It can often be helpful to think of your website as though it’s a High Street “bricks and mortar” store. Let’s say you open a new shop in a busy town. For the first three months you get a lot of people coming in and browsing around, but only 5% actually buy something. Is it a good idea to then pay for a large advertisement in a local newspaper? Even if you get three times as many people come in, there’s no reason to think your buying ratio (your “conversion rate”) will be any better. You may be able to cover your costs for the advertising, but you may not.
A better approach would be to consider why only 5% buy, try and turn that into 20% and then run an advertising campaign.
It’s not quite as simple as this, of course, as it can (and is!) argued that advertising - especially Adwords advertising - is more directed and focused, so the "paid" visitors could be more likely to buy (any shop owner will tell you that some people are always going to be just “browsers”), but that doesn’t mean there’s not a problem somewhere that should be solved.
Let’s consider just one part of high street shopping that is a personal bug-bear for me. Displaying prices. How often have you been in a shop, seen something you like, then found there’s no price ticket. You look round the shop but there’s no assistant nearby and you don’t want to be embarrassed by taking it to the till only to find it’s way outside your price range. So you put it down and leave. Consider this on a website. I’ve seen countless websites that either don’t show prices, or which hide postage or taxes, or which hide what payment methods are available.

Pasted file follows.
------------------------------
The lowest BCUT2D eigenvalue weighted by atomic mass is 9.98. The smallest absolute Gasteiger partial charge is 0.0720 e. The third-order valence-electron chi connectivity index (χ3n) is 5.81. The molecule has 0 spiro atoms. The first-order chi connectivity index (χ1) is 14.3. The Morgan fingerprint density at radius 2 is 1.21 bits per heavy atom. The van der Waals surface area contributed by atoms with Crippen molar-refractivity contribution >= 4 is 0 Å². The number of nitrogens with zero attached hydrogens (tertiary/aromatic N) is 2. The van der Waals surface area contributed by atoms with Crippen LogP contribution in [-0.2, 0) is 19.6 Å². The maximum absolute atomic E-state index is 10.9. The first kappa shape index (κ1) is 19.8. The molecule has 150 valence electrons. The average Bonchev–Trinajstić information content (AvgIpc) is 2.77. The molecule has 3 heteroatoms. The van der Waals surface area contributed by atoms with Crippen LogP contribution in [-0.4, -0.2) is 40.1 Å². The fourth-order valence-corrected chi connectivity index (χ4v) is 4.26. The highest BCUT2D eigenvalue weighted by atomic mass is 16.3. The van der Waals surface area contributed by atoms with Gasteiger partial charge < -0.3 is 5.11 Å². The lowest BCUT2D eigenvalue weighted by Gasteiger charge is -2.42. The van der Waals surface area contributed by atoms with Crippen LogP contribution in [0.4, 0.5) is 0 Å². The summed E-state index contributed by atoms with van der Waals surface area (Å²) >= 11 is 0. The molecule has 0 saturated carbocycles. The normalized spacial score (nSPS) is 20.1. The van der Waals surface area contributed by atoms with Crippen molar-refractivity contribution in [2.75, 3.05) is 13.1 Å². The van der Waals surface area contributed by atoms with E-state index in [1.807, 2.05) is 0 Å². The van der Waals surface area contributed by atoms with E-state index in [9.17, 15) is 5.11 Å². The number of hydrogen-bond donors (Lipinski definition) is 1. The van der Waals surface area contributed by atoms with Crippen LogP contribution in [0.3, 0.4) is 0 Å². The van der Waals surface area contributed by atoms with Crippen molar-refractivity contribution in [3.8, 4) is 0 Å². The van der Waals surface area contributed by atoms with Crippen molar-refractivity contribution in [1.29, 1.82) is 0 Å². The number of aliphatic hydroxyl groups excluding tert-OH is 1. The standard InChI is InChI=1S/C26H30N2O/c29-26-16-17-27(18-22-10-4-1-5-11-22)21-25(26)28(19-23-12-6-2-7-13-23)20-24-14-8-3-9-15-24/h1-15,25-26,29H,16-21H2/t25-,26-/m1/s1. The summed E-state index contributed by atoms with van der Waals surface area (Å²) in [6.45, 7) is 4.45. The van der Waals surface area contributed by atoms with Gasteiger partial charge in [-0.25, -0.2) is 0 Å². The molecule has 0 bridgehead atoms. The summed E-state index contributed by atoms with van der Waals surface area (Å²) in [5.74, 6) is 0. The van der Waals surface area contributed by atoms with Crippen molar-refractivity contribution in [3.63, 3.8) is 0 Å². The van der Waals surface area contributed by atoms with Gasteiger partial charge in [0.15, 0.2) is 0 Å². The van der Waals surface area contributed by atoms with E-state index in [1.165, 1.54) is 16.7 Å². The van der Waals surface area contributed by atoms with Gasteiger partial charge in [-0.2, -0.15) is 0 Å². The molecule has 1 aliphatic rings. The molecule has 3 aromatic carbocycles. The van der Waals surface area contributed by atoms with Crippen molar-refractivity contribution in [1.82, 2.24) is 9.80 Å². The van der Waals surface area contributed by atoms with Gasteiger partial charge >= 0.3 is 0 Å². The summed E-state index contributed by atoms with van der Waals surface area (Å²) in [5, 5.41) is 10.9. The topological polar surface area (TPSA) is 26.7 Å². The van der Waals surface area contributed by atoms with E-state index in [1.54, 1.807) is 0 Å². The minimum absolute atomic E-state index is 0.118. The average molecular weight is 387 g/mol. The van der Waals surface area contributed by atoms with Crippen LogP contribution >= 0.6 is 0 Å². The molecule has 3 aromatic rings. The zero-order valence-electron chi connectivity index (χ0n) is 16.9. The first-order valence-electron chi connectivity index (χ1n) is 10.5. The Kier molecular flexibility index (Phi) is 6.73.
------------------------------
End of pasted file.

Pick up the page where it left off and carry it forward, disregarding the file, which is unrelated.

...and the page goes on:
I recently reviewed a site where the payment process was a complete mystery. Once you’d put items in your basket you were asked for personal details, then simply presented with a “Complete” button. There was no indication of where this button click may take me, what payment options I might have or what I may have to pay.
There are really too many aspects of site design to go into here - this article is intended more as a “thought provoking” exercise rather than a complete manual, but here’s some bullet points:
- Make sure you’re measured and analysed your existing site before you run your first Adwords campaign. Don’t pay for visitors that are unlikely to buy.
- Be open, honest and clear. Display total prices clearly, show payment options wherever possible - every page ideally, make it clear what each stage of the payment process is.